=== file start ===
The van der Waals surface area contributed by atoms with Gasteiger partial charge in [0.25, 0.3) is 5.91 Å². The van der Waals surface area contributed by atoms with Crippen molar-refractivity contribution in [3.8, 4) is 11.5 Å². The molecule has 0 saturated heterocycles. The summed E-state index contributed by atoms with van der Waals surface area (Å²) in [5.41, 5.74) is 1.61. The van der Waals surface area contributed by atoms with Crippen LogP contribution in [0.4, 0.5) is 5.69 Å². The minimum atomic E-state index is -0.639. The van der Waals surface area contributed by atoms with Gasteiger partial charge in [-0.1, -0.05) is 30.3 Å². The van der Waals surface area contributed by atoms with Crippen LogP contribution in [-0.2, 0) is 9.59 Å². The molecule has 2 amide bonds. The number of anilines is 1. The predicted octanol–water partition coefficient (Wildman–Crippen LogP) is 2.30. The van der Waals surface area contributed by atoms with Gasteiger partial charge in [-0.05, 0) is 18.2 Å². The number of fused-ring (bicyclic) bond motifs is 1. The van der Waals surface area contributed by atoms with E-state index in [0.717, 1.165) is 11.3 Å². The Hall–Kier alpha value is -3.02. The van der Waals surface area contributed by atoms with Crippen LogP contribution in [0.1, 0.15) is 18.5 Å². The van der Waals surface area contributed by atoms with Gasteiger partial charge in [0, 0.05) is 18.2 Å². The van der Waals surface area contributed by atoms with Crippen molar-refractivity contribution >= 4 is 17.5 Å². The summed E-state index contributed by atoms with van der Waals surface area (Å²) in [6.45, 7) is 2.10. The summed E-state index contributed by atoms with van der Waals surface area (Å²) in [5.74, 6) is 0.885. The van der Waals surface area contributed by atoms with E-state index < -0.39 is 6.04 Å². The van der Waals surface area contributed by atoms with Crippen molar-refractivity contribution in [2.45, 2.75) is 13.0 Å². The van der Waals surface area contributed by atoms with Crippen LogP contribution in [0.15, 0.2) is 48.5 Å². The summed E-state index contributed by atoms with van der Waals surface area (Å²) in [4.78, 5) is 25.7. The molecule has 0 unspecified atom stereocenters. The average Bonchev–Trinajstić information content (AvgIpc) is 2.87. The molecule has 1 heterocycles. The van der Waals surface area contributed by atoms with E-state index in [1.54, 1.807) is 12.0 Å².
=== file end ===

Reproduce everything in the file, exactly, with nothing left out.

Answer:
The van der Waals surface area contributed by atoms with Gasteiger partial charge in [0.25, 0.3) is 5.91 Å². The van der Waals surface area contributed by atoms with Crippen molar-refractivity contribution in [3.8, 4) is 11.5 Å². The molecule has 0 saturated heterocycles. The summed E-state index contributed by atoms with van der Waals surface area (Å²) in [5.41, 5.74) is 1.61. The van der Waals surface area contributed by atoms with Crippen LogP contribution in [0.4, 0.5) is 5.69 Å². The minimum atomic E-state index is -0.639. The van der Waals surface area contributed by atoms with Gasteiger partial charge in [-0.1, -0.05) is 30.3 Å². The van der Waals surface area contributed by atoms with Crippen LogP contribution in [-0.2, 0) is 9.59 Å². The molecule has 2 amide bonds. The number of anilines is 1. The predicted octanol–water partition coefficient (Wildman–Crippen LogP) is 2.30. The van der Waals surface area contributed by atoms with Gasteiger partial charge in [-0.05, 0) is 18.2 Å². The number of fused-ring (bicyclic) bond motifs is 1. The van der Waals surface area contributed by atoms with E-state index in [0.717, 1.165) is 11.3 Å². The Hall–Kier alpha value is -3.02. The van der Waals surface area contributed by atoms with Crippen LogP contribution in [0.1, 0.15) is 18.5 Å². The van der Waals surface area contributed by atoms with Gasteiger partial charge in [0, 0.05) is 18.2 Å². The van der Waals surface area contributed by atoms with Crippen molar-refractivity contribution >= 4 is 17.5 Å². The summed E-state index contributed by atoms with van der Waals surface area (Å²) in [6.45, 7) is 2.10. The summed E-state index contributed by atoms with van der Waals surface area (Å²) in [5.74, 6) is 0.885. The van der Waals surface area contributed by atoms with E-state index < -0.39 is 6.04 Å². The van der Waals surface area contributed by atoms with Crippen molar-refractivity contribution in [2.45, 2.75) is 13.0 Å². The van der Waals surface area contributed by atoms with Crippen LogP contribution in [0.15, 0.2) is 48.5 Å². The summed E-state index contributed by atoms with van der Waals surface area (Å²) in [4.78, 5) is 25.7. The molecule has 0 unspecified atom stereocenters. The average Bonchev–Trinajstić information content (AvgIpc) is 2.87. The molecule has 1 heterocycles. The van der Waals surface area contributed by atoms with E-state index in [1.54, 1.807) is 12.0 Å².